Articles Index/Cheyletiella Mite
Cheyletiella is a large mite that can cause problems in any age dog, but is most commonly associated with puppies. The parasite causes a mild skin disorder often referred to as "walking dandruff." While the problem is not nearly as severe as either Demodex or Sarcoptes, Cheyletiellosis can be a real nuisance, especially in kennels where multiple litters are raised each year.
Cheyletiella yasguri is the species that most commonly affects dogs. It is an actual tiny walking mite that is larger than most other skin mites found in dogs.
The mite is very highly contagious, especially between puppies. The most common source of infection is direct contact from one dog to another.
This parasite has a predilection for locating on the rump and along the back. It is also sometimes found on the top of the head and on the nose.
The entire life cycle of Cheyletiella is spent on one host.
Infestation with Cheyletiella produces mild scratching. This syndrome is normally not associated with hair loss unless the puppy is so irritated that it licks or bites some of its hair out. The mite, by itself, does not destroy hair follicles. The course of infection with this mite can be rather lengthy, sometimes affecting pups for many months.
The skin of pups with "walking dandruff" will appear somewhat scaly and scurfy. Often, with the naked eye or hand-held magnification, one can see the mites moving through the hair. Deep skin scrapings are not necessary to detect this mite! The easiest way to diagnose this skin infection at home is to comb through the scaly area onto a piece of black paper. Then, carefully watch to see if the tiny white specks move on the paper.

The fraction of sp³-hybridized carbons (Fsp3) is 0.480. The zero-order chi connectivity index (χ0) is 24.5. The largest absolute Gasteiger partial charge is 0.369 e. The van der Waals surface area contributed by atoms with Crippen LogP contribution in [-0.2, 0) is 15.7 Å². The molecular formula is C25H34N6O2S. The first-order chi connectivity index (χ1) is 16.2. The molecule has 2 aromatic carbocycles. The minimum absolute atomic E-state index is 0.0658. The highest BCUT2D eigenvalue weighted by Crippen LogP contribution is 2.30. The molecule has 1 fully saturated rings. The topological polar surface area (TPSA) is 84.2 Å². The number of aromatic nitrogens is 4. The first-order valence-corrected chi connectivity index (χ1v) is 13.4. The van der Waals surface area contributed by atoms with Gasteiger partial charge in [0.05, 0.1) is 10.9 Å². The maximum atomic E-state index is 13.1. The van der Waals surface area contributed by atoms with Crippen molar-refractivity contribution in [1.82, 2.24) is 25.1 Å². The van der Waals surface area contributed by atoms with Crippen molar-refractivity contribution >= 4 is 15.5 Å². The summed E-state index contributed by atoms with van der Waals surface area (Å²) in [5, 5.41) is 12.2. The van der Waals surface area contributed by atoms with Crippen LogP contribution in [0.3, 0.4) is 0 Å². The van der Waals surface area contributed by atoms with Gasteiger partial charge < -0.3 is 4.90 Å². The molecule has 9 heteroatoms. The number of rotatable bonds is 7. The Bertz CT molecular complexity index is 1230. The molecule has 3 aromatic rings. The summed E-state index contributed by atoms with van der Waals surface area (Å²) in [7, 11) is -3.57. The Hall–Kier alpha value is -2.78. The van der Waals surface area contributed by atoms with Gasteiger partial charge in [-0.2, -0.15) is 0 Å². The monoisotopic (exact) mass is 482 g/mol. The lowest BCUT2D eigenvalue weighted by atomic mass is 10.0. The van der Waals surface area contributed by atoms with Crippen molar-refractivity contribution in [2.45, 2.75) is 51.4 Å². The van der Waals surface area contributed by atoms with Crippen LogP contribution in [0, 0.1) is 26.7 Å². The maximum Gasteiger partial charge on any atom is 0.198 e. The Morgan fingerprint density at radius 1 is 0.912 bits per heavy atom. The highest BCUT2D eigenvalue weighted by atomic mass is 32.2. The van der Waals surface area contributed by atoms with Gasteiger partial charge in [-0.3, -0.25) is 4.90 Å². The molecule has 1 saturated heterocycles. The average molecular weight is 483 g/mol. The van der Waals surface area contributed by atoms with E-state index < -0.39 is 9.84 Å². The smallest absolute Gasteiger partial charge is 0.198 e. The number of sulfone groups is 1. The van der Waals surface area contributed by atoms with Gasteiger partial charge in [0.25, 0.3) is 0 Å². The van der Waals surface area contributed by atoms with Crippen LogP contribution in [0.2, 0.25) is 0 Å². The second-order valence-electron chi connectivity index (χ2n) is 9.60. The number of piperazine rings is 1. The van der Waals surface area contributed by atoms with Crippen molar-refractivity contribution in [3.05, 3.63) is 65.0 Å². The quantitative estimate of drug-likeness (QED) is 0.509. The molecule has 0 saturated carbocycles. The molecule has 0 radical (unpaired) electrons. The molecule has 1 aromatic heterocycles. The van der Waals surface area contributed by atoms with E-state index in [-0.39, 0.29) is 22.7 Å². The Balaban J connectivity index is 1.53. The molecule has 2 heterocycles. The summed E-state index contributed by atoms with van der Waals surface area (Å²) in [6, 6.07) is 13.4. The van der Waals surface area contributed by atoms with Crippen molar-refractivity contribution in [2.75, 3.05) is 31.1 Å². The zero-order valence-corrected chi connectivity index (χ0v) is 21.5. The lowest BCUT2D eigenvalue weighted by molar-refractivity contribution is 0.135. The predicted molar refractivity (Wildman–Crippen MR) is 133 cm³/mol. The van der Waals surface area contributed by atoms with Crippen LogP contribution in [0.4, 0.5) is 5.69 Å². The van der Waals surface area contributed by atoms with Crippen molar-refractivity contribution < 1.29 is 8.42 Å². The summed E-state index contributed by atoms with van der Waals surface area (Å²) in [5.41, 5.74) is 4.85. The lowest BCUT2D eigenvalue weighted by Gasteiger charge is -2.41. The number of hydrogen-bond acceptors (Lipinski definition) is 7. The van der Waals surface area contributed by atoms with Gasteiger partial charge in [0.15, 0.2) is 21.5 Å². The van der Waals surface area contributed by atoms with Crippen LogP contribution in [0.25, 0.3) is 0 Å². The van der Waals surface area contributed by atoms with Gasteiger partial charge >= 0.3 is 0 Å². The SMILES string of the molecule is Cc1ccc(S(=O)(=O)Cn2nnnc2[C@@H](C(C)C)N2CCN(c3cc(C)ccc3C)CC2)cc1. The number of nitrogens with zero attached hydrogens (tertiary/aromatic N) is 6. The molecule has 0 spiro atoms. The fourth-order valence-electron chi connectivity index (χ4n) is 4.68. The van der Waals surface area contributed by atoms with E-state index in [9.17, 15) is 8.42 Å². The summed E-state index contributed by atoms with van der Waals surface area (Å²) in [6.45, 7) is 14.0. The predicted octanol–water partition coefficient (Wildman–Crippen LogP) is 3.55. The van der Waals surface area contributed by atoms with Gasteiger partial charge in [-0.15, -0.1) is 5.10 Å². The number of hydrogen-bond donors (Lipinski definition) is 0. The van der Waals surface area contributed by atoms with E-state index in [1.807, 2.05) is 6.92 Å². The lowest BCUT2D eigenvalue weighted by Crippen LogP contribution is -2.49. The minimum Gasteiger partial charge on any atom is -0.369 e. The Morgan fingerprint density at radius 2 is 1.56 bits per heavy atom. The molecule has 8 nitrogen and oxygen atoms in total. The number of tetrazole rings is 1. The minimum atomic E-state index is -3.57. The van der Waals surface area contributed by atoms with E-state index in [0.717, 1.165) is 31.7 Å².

A good rule I use is this: Scurfy-looking dandruff with scratching in 2-10 week old puppies is highly suggestive of cheyletiellosis.
Fortunately, this mite is comparatively easy to eradicate. The parasite is killed by simple bathing or dipping the puppy with virtually any insecticidal product. Medications with carbaryl or pyrethrins are very effective. Treatment should be repeated three times at 7-10 day intervals.
I would suggest treating all dogs in a kennel if Cheyletiellosis is found. It has been proven that some adult dogs can harbor the organism and not appear infected. Although mites do not live long off the host, an effort should be made to clean the premises. It is even best to keep all dogs out of an infected kennel for seven days.
Any new animals being added should be carefully inspected and appropriately treated if in doubt.
Humans can become infected after contact with an infected animal. Skin lesions will appear reddened and crusty and will itch. Constant contact with infected animals is needed to maintain human infections, otherwise the condition lasts about three weeks and will clear up.
The Kennel Doctor, Foster & Smith, Inc., August 1984
ANTIC, Spring 1985
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